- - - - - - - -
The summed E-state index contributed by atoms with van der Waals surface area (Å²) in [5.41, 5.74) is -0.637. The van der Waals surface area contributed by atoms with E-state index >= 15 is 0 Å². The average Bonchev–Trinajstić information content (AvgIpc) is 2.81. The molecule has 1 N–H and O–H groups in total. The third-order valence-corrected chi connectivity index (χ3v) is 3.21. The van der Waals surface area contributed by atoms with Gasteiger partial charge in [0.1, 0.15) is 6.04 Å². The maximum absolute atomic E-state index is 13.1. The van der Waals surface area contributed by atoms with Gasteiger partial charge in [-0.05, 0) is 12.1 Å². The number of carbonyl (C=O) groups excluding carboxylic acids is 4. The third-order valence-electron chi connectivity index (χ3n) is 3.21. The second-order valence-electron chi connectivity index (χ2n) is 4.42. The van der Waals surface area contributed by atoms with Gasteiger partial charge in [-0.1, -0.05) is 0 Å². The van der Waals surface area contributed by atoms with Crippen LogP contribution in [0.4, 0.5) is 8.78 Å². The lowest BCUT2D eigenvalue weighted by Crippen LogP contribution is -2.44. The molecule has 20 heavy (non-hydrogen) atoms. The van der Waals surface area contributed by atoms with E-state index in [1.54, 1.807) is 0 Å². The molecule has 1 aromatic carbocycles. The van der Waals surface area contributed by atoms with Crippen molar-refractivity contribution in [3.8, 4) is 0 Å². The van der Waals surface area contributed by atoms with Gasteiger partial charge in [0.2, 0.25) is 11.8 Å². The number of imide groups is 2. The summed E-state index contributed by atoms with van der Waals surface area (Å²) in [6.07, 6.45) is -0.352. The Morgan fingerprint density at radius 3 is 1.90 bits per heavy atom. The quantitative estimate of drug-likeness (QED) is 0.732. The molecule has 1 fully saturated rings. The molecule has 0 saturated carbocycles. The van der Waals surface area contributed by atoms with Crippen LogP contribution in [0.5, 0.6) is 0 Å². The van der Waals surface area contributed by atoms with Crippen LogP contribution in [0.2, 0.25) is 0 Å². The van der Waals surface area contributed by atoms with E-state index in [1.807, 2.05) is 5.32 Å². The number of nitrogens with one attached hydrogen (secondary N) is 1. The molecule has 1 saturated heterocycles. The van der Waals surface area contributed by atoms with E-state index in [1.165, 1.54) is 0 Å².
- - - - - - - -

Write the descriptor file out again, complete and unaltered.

The summed E-state index contributed by atoms with van der Waals surface area (Å²) in [5.41, 5.74) is -0.637. The van der Waals surface area contributed by atoms with E-state index >= 15 is 0 Å². The average Bonchev–Trinajstić information content (AvgIpc) is 2.81. The molecule has 1 N–H and O–H groups in total. The third-order valence-corrected chi connectivity index (χ3v) is 3.21. The van der Waals surface area contributed by atoms with Gasteiger partial charge in [0.1, 0.15) is 6.04 Å². The maximum absolute atomic E-state index is 13.1. The van der Waals surface area contributed by atoms with Gasteiger partial charge in [-0.05, 0) is 12.1 Å². The number of carbonyl (C=O) groups excluding carboxylic acids is 4. The third-order valence-electron chi connectivity index (χ3n) is 3.21. The second-order valence-electron chi connectivity index (χ2n) is 4.42. The van der Waals surface area contributed by atoms with Gasteiger partial charge in [-0.1, -0.05) is 0 Å². The van der Waals surface area contributed by atoms with Crippen LogP contribution in [0.4, 0.5) is 8.78 Å². The lowest BCUT2D eigenvalue weighted by Crippen LogP contribution is -2.44. The molecule has 20 heavy (non-hydrogen) atoms. The van der Waals surface area contributed by atoms with E-state index in [1.54, 1.807) is 0 Å². The molecule has 1 aromatic carbocycles. The van der Waals surface area contributed by atoms with Crippen molar-refractivity contribution in [3.8, 4) is 0 Å². The van der Waals surface area contributed by atoms with Gasteiger partial charge in [0.2, 0.25) is 11.8 Å². The number of imide groups is 2. The summed E-state index contributed by atoms with van der Waals surface area (Å²) in [6.07, 6.45) is -0.352. The Morgan fingerprint density at radius 3 is 1.90 bits per heavy atom. The quantitative estimate of drug-likeness (QED) is 0.732. The molecule has 1 fully saturated rings. The molecule has 0 saturated carbocycles. The van der Waals surface area contributed by atoms with Crippen LogP contribution in [0.5, 0.6) is 0 Å². The van der Waals surface area contributed by atoms with Crippen LogP contribution in [0.2, 0.25) is 0 Å². The van der Waals surface area contributed by atoms with E-state index in [1.807, 2.05) is 5.32 Å². The number of nitrogens with one attached hydrogen (secondary N) is 1. The molecule has 1 saturated heterocycles. The van der Waals surface area contributed by atoms with E-state index in [1.165, 1.54) is 0 Å².